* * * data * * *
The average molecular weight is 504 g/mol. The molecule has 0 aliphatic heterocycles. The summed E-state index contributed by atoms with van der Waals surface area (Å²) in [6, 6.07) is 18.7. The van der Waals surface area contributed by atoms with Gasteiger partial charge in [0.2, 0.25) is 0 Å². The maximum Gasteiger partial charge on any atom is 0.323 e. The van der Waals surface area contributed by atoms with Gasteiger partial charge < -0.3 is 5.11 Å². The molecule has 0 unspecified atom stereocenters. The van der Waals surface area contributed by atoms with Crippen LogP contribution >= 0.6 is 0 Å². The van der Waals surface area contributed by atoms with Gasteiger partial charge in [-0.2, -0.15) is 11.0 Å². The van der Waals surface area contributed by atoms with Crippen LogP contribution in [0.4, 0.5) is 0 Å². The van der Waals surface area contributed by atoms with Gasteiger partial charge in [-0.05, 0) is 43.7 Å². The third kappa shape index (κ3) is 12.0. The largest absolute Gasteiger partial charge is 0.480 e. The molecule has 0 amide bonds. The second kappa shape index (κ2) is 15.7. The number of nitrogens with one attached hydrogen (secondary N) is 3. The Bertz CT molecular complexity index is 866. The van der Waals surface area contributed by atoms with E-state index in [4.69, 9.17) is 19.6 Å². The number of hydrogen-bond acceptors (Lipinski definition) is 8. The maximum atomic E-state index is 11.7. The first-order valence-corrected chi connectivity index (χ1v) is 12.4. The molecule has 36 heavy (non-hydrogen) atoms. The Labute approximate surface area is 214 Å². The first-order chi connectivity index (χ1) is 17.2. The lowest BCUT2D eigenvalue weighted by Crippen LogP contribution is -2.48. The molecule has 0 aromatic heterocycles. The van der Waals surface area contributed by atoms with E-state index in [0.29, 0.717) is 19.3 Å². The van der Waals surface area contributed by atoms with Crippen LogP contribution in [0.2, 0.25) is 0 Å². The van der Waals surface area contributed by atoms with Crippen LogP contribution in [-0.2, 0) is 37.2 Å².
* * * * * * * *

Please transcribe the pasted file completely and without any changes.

The average molecular weight is 504 g/mol. The molecule has 0 aliphatic heterocycles. The summed E-state index contributed by atoms with van der Waals surface area (Å²) in [6, 6.07) is 18.7. The van der Waals surface area contributed by atoms with Gasteiger partial charge in [0.2, 0.25) is 0 Å². The maximum Gasteiger partial charge on any atom is 0.323 e. The van der Waals surface area contributed by atoms with Gasteiger partial charge < -0.3 is 5.11 Å². The molecule has 0 unspecified atom stereocenters. The van der Waals surface area contributed by atoms with Crippen LogP contribution >= 0.6 is 0 Å². The van der Waals surface area contributed by atoms with Gasteiger partial charge in [-0.2, -0.15) is 11.0 Å². The van der Waals surface area contributed by atoms with Crippen LogP contribution in [0.4, 0.5) is 0 Å². The van der Waals surface area contributed by atoms with Gasteiger partial charge in [-0.05, 0) is 43.7 Å². The third kappa shape index (κ3) is 12.0. The largest absolute Gasteiger partial charge is 0.480 e. The molecule has 0 amide bonds. The second kappa shape index (κ2) is 15.7. The number of nitrogens with one attached hydrogen (secondary N) is 3. The Bertz CT molecular complexity index is 866. The van der Waals surface area contributed by atoms with E-state index in [4.69, 9.17) is 19.6 Å². The number of hydrogen-bond acceptors (Lipinski definition) is 8. The maximum atomic E-state index is 11.7. The first-order valence-corrected chi connectivity index (χ1v) is 12.4. The molecule has 36 heavy (non-hydrogen) atoms. The Labute approximate surface area is 214 Å². The first-order chi connectivity index (χ1) is 17.2. The lowest BCUT2D eigenvalue weighted by Crippen LogP contribution is -2.48. The molecule has 0 aromatic heterocycles. The van der Waals surface area contributed by atoms with E-state index in [0.29, 0.717) is 19.3 Å². The van der Waals surface area contributed by atoms with Crippen LogP contribution in [0.2, 0.25) is 0 Å². The van der Waals surface area contributed by atoms with Crippen LogP contribution in [-0.2, 0) is 37.2 Å².